“If someone is looking for a supportive family, not just professors – I feel like I’ve gained a family here at Spalding – then you would like Spalding,” Livers said. “If you want the college where you really don’t know your professors, then go somewhere else. But here, like I told Dr. (Kristen) Harris, (the Spalding program director), ‘You’re stuck with me for life.'”

Livers was the winner of the Outstanding Master’s Thesis Award for her program.


With Commencement approaching on June 1, Spalding is publishing a series of stories and Q&A’s that highlight students from a range of degree programs who are set to graduate. Next up is Cristi Embry, who is receiving the degree of bachelor of arts in psychology.

That Cristi Embry is now the first member of her family to graduate college is a memorable achievement. The fact that she’s achieved it as a 39-year-old mother of four adds even more to the accomplishment.

But most remarkably, she also overcame a brain tumor in order to earn the right to walk across the stage at Spalding’s Commencement on Saturday.

That walk will be a proud moment for a woman who achieved a lifelong goal by fighting through the pain caused by the noncancerous tumor as well as the effects it had on her ability to concentrate and study.

“I was strong, and I persevered,” said Embry, who is graduating cum laude.

Three years ago – during her second year at Spalding – Embry went to see a doctor after suffering from increasingly severe headaches and sudden problems with depth perception and her balance and coordination. She thought she might have a inner-ear infection.

The tumor was discovered. She was transported immediately in an ambulance to another hospital for surgery the next day.

“I thought, ‘Oh my gosh, I can’t die. Who’s going to take care of my kids?'” Embry recalled.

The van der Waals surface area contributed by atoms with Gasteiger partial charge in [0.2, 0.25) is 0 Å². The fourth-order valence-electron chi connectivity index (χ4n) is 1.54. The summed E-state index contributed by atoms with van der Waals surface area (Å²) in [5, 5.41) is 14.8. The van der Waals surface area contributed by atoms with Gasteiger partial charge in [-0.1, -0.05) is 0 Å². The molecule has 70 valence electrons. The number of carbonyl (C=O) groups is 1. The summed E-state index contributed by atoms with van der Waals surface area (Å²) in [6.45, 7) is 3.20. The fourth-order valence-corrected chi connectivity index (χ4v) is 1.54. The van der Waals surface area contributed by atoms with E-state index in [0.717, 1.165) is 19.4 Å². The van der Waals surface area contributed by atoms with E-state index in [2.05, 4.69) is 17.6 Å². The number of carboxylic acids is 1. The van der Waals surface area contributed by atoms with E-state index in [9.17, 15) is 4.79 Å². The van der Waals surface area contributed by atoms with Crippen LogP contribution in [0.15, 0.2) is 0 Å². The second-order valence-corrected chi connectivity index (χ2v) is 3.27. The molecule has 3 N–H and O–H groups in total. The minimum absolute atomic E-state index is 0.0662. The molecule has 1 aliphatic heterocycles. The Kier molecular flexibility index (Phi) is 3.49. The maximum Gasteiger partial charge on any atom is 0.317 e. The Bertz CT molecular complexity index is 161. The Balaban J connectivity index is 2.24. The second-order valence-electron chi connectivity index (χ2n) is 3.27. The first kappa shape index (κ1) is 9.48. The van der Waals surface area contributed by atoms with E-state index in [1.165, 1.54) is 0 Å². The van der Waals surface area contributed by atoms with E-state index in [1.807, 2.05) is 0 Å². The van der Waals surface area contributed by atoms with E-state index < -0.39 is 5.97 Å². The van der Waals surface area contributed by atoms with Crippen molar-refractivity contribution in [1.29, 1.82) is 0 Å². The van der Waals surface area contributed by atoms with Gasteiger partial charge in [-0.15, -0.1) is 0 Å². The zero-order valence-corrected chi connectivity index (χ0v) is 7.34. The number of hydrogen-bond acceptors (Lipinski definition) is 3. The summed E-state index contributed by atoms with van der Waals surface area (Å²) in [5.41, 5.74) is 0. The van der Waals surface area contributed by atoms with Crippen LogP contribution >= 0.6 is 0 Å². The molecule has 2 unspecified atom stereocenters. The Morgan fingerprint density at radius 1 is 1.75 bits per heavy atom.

Embry underwent 10 hours of surgery to remove the tumor, which was found to be the size of the surgeon’s fist. She then had a second surgery a month later to insert a shunt to help the movement of fluid in her brain. Soon after that she had a third surgery to treat an infection that developed after the first operation.

Last August, Embry’s tumor began to grow back more aggressively than was anticipated, requiring her to undergo six weeks of radiation treatments to counter the growth. (It hasn’t grown any more since then.)

The tumor, which will always remain at some size and is now being monitored, still causes her pain and discomfort, with the headaches and vision problems persisting. Going to four-hour classes and spending extensive time at home on the computer were physically taxing.

Though there were times, including this school year, when she thought about permanently stopping her studies at Spalding, she enjoyed her time as a student and her interactions with faculty too much to not finish.

“I looked forward to school,” Embry said. “It was a hobby. It was an escape. It was a distraction. I love learning. I love sitting in class with adults, with professors, and just loved the experience, so it was worth it to me.”

Through it all, she missed only one six-week session, and she completed her psychology degree in January.

Recently, she went by herself to the registrar’s office to collect her diploma.

“That was a special day I’ll never forget,” she said. “It was a celebration. It wasn’t about anybody but me. I cried, but nobody saw me. It was incredible. It was just like, ‘This is the most beautiful piece of paper.’”

She now has the diploma hanging next to her desk at home, and she looks at it every time she walks by.